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Monday, July 26, 2021

Education Innovation

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Pandemic unveils new learning methods

There should be little argument that the past year has been anything but normal. The Covid-19 crisis has transformed our lives. Who knew that seeing a man wearing a mask in a bank could be considered “normal”?

The panic that we all felt was real and justified. We separated, stayed home and tried to do our part to stop the deadly virus – the thought of sending our children off to school terrified parents everywhere. Thankfully, our education leaders responded quickly and developed alternative ways to continue to educate our children.

Of course, there was understandably much misinformation, trial and error, and shifting strategies that confused everyone involved. Administrators, teachers, parents and students were all faced with sometimes weekly shifts in information, rules and objectives. But what have we learned? Where do we go from here? What should we expect now?

I hear exasperated teachers, students and parents all saying, “Let’s get back to normal this year.” I agree, but what does that mean? What is normal? Surely, it doesn’t mean let’s all get back to the dismal “normal” that our state educational system has produced for decades. For example, US News and World Report in 2019 reported Louisiana was 46th in the nation in pre-K – 12 state rankings. Contributing to that poor performance, Louisiana was ranked as follows in the following metrics:

College Readiness 46 High School Graduation Rate 42 NAEP Math Scores 47 NAEP Reading Scores 44 Pre-School Enrollment 15 Maybe we should all take a breath and see if we have really learned anything during this unpleasant epidemic. Is this an opportunity to make fundamental changes to benefit our state and significantly impact our children’s future? I suggest we take a look at what silver linings we might find if we look closely.

During the past year, our best leaders, administrators and teachers have taken advantage of several innovative methods and systems to deliver education in exciting new ways. The pandemic has forced parents to become much more involved and forced everyone to adapt to online learning tools. Of course, not all of these have been successes, but without Covid, we may never have discovered how effective some of them can be.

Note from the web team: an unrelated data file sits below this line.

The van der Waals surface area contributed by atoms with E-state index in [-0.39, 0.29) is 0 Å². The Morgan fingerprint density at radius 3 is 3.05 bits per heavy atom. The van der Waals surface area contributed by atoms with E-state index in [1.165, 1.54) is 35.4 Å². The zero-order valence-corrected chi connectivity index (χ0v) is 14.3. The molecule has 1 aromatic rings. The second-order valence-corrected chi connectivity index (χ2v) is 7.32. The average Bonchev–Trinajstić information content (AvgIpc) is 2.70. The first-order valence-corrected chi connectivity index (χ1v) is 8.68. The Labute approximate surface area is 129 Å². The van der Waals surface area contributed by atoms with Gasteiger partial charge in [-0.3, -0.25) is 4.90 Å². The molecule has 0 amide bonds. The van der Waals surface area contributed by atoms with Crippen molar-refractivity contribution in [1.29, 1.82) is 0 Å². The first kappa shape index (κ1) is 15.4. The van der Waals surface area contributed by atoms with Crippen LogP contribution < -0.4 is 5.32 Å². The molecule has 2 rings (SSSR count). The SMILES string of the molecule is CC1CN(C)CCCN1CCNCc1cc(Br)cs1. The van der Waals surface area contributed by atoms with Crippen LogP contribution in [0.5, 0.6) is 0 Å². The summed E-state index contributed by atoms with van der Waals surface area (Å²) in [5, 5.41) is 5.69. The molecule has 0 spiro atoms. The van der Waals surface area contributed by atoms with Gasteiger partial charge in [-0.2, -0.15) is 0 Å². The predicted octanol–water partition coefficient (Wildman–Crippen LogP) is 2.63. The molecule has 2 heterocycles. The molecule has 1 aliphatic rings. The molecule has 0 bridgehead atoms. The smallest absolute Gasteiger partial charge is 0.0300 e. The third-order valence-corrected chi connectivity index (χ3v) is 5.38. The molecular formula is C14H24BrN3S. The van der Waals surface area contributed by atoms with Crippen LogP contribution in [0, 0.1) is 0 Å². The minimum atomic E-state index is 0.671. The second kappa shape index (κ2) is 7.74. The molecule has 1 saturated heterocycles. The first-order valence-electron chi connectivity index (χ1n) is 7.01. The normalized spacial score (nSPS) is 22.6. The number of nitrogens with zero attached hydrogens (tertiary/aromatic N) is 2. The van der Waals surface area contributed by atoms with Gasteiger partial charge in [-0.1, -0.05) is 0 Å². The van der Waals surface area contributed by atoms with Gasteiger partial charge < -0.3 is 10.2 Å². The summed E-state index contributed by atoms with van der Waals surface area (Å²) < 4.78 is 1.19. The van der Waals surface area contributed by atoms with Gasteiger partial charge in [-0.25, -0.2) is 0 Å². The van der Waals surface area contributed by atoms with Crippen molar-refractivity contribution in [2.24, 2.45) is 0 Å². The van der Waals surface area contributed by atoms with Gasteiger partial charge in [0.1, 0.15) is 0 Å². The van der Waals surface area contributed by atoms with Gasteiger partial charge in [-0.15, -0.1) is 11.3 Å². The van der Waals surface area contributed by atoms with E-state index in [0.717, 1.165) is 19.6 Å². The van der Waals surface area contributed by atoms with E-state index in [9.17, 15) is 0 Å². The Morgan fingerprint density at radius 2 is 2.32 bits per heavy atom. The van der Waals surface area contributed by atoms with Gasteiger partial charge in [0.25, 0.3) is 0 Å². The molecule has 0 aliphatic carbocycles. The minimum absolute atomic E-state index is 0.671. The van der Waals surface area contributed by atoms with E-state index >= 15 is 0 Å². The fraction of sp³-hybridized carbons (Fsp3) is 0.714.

First, distance learning has proved to be possible but may transform the availability of quality instruction to every student.

Consider the possibility of having specialist educators providing cutting-edge education to all of our children in various fields such as mathematics, science, history and others. This can all be done efficiently by using these tools now available through the infrastructure developed over the last year.

Second, the pandemic has forced parents into taking a more active role. Similarly, it has forced more transparency into the inner workings of the classroom. Instruction has been streamed into almost every home. The teachers take on more of a mentor role, and parents are responsible for ensuring that offline practice and homework are completed. This newfound teamwork between the teachers, parents and students can only lead to improved outcomes. When everyone is pulling in the same direction, we can move mountains.

Third, all of this virtual learning has spawned significant innovation and the expansion of available technology to everyone. In this computer age, having easy access to the internet is essential to ensure that every child, parent and teacher has access to the most advanced information available. With a laptop in almost every home, children can conduct research like no generation before. Parents can join groups or blogs to gather tips and support, and teachers can collaborate to stay abreast of new teaching methods and innovations.

This all seems like a winning strategy to me.

I hope that we don’t just get back to “normal” and business as usual, but that we move past these dramatic moments of the last school year and use what we learned to accelerate the level of education in Louisiana. Maybe we can use this pandemic as a catalyst and transform our education system to jumpstart the progress we have needed for decades. Perhaps the biggest challenge of all is still in front of us. What path will we choose?

Beth L. Woods, M.Ed. is a Shreveport native and owner of At Home Academy Test Prep and Tutoring with two locations. Beth has owned and operated At Home Academy for 12 years in Shreveport and is now open in Bossier at 4959 Shed Road. Beth taught school in Caddo Parish for over 20 years. She works with hundreds of students yearly from age 5 through college age to help students become more successful in school and to help them to achieve their educational goals into college and beyond. Beth is available via email athomeacad@gmail.com or www.athomeacademy.net.

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